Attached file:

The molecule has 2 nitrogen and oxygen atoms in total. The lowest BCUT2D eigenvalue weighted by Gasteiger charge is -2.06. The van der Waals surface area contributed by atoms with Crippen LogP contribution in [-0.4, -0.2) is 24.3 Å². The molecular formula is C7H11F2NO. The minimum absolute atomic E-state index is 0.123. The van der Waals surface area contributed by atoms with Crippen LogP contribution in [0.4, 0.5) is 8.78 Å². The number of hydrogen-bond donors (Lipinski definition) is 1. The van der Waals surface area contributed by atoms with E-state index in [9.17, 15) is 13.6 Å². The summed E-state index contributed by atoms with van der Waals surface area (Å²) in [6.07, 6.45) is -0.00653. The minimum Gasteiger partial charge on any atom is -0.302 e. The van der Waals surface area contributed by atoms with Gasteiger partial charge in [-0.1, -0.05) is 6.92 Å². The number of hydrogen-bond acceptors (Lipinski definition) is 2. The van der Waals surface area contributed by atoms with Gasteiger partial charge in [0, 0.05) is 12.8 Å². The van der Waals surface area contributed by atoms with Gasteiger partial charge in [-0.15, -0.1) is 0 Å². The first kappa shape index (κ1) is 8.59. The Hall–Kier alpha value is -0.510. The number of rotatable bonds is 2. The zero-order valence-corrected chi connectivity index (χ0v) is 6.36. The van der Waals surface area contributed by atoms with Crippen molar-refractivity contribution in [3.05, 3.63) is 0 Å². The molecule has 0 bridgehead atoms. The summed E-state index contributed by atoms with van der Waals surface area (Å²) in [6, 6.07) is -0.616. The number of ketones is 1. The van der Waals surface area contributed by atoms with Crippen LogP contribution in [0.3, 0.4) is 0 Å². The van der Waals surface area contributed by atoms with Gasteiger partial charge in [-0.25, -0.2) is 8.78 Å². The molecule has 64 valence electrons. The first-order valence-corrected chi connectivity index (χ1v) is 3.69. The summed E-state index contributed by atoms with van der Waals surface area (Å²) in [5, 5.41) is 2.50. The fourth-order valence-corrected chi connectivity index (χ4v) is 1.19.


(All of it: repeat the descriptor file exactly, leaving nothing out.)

The molecule has 2 nitrogen and oxygen atoms in total. The lowest BCUT2D eigenvalue weighted by Gasteiger charge is -2.06. The van der Waals surface area contributed by atoms with Crippen LogP contribution in [-0.4, -0.2) is 24.3 Å². The molecular formula is C7H11F2NO. The minimum absolute atomic E-state index is 0.123. The van der Waals surface area contributed by atoms with Crippen LogP contribution in [0.4, 0.5) is 8.78 Å². The number of hydrogen-bond donors (Lipinski definition) is 1. The van der Waals surface area contributed by atoms with E-state index in [9.17, 15) is 13.6 Å². The summed E-state index contributed by atoms with van der Waals surface area (Å²) in [6.07, 6.45) is -0.00653. The minimum Gasteiger partial charge on any atom is -0.302 e. The van der Waals surface area contributed by atoms with Gasteiger partial charge in [-0.1, -0.05) is 6.92 Å². The number of hydrogen-bond acceptors (Lipinski definition) is 2. The van der Waals surface area contributed by atoms with Gasteiger partial charge in [0, 0.05) is 12.8 Å². The van der Waals surface area contributed by atoms with Gasteiger partial charge in [-0.15, -0.1) is 0 Å². The first kappa shape index (κ1) is 8.59. The Hall–Kier alpha value is -0.510. The number of rotatable bonds is 2. The zero-order valence-corrected chi connectivity index (χ0v) is 6.36. The van der Waals surface area contributed by atoms with Crippen molar-refractivity contribution in [3.05, 3.63) is 0 Å². The molecule has 0 bridgehead atoms. The summed E-state index contributed by atoms with van der Waals surface area (Å²) in [6, 6.07) is -0.616. The number of ketones is 1. The van der Waals surface area contributed by atoms with Crippen LogP contribution in [0.3, 0.4) is 0 Å². The van der Waals surface area contributed by atoms with Gasteiger partial charge in [-0.25, -0.2) is 8.78 Å². The molecule has 64 valence electrons. The first-order valence-corrected chi connectivity index (χ1v) is 3.69. The summed E-state index contributed by atoms with van der Waals surface area (Å²) in [5, 5.41) is 2.50. The fourth-order valence-corrected chi connectivity index (χ4v) is 1.19.